“When I started doing this years ago, I never even thought about liability,” Nevada says. “But Santas have a pretty good chance of getting sued. You got the obvious things: You drop a child on its head. Then there’s Santa saying the wrong thing.... I had a Santa working for me a couple years ago; he had a girl on his knee, and he commented, “You have nice eyes and nice hair.’ She claimed sexual harassment.”
Such scenarios have led Nevada to labor hard on a comprehensive Santa manual, which he intends to hand out to all students and to the five Santas he employs in his booking agency. It’s 260 pages of information every Santa should know, he says. Where to keep your hands. How to paint or bleach a beard. What to say when a child asks for his recently deceased grandma to be resurrected.
“Here at the school,” Nevada says, “we instruct the lads to think of any possible situation that might arise, any possible question you might ever get asked, and pre-think those situations ahead of time.”
Tim Connaghan, 56, executive director of the Los Angeles-based Amalgamated Order of Real Bearded Santas, which has 451 members around the world, says he always mentally prepares himself while driving to his next job, just like any other actor in town. The other day, however, talking on his cellphone while racing to an appearance at a Brentwood art gallery, Connaghan sounded too pooped to prepare. He’d just finished a visit in Hollywood with 400 children of soldiers, and many of the exchanges were traumatic. “When I started years ago, the only thing you really asked was -- Have you been good? We didn’t get into discussions.”
Ed Butchart, 69, a Santa for 17 years in Stone Mountain, Ga., and the author of “The Red Suit Diaries,” says one of the hardest challenges for Santas lately is the expense and sophistication of the toys. Years ago it was Barbies and firetrucks. Now it’s iPods and Xboxes. As toys get more expensive, more involved, so does Santa paraphernalia. Fake velvet won’t cut it. Kids react to it like sandpaper. They’re as picky about the velvet on Santa’s lap as some grown-ups are about thread counts in their bedsheets -- and the good stuff doesn’t come cheap. “The velvet in my costume sells for 25 dollars a yard,” Butchart says. “And there’s a lot of velvet in it.”
Also, Butchart had to shell out recently for a pricey pair of steel-toed black boots, “because of kids jumping off my lap and killing me. A kid jumped off last weekend, came down like a load of bricks on my toe, and I grabbed him and said, ‘Ha ha, you missed me!’ You got to protect your private parts too. I don’t wear a cup or nothing, but it’s all in how you sit on your throne. That kid can really hurt you bad.”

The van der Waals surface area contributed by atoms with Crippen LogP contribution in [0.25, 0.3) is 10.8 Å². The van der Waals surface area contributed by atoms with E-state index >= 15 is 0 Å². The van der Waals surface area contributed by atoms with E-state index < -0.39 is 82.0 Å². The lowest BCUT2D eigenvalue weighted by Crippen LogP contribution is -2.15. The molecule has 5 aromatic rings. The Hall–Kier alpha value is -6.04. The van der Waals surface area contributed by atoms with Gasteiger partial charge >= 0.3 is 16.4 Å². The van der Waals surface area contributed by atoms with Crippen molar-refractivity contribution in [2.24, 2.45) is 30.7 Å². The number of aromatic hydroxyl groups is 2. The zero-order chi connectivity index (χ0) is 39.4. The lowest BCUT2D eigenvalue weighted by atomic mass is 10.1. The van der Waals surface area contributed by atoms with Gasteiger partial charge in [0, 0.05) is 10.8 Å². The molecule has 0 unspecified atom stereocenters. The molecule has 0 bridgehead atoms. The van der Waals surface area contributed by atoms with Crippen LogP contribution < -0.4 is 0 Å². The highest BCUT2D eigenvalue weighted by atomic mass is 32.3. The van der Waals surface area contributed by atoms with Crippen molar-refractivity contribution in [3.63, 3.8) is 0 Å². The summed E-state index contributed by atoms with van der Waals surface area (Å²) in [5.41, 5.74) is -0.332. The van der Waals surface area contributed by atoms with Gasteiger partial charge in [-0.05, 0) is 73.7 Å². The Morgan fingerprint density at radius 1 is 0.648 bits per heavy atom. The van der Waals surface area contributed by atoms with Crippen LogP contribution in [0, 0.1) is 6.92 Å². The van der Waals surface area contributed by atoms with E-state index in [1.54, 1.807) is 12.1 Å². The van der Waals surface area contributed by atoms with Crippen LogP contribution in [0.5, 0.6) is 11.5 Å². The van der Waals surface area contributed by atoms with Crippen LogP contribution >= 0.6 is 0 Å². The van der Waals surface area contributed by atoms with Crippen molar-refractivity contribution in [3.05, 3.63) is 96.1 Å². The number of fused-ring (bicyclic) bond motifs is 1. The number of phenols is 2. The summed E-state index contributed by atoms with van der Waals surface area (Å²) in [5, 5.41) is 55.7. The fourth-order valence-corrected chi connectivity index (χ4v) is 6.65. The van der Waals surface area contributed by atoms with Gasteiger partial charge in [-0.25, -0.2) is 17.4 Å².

When a Santa feels put upon or anxious, he often shows it in the same ways civilians do. Nevada has one friend, an immensely popular Santa at a large mall who just completed counseling for job-related depression. “I’ll get calls from people wanting to engage my services,” Nevada says, “and I always ask, ‘Would I be right in thinking you had a Santa at your event last year? I’m curious why that Santa isn’t there this year.’ And they’ll say, ‘Oh, the guy showed up drunk.’ That’s common.”
Or else, Nevada says, stressed-out Santas will morbidly overeat. “The show is done -- and the Claus hangs around at the buffet table! God almighty. I tell my guys, ‘Listen, boys, I don’t want you scrounging any bloody food off any client!’ ”
Santas think themselves justified in bingeing, because being a fatty, after all, is part of the territory. But soon, Nevada predicts, there will be a health-conscious backlash against fat Santas, just as there was an outcry years ago about Santa’s pipe. (A trim man, Nevada uses “anatomically correct” padding to replicate the requisite belly.)
Nevada says that, when an event ends, many Santas think it’s their right, and a perk of the trade, to demand “a reindeer bag,” which is like a doggie bag, only bigger.
“Forget that reindeer bag [expletive],” he tells his students and employees. “And don’t think you’re going to pass that buffet table and snaffle a couple of sandwiches into your bag. If you do that, and I hear about it, you’re fired.
“And this ain’t a union shop.”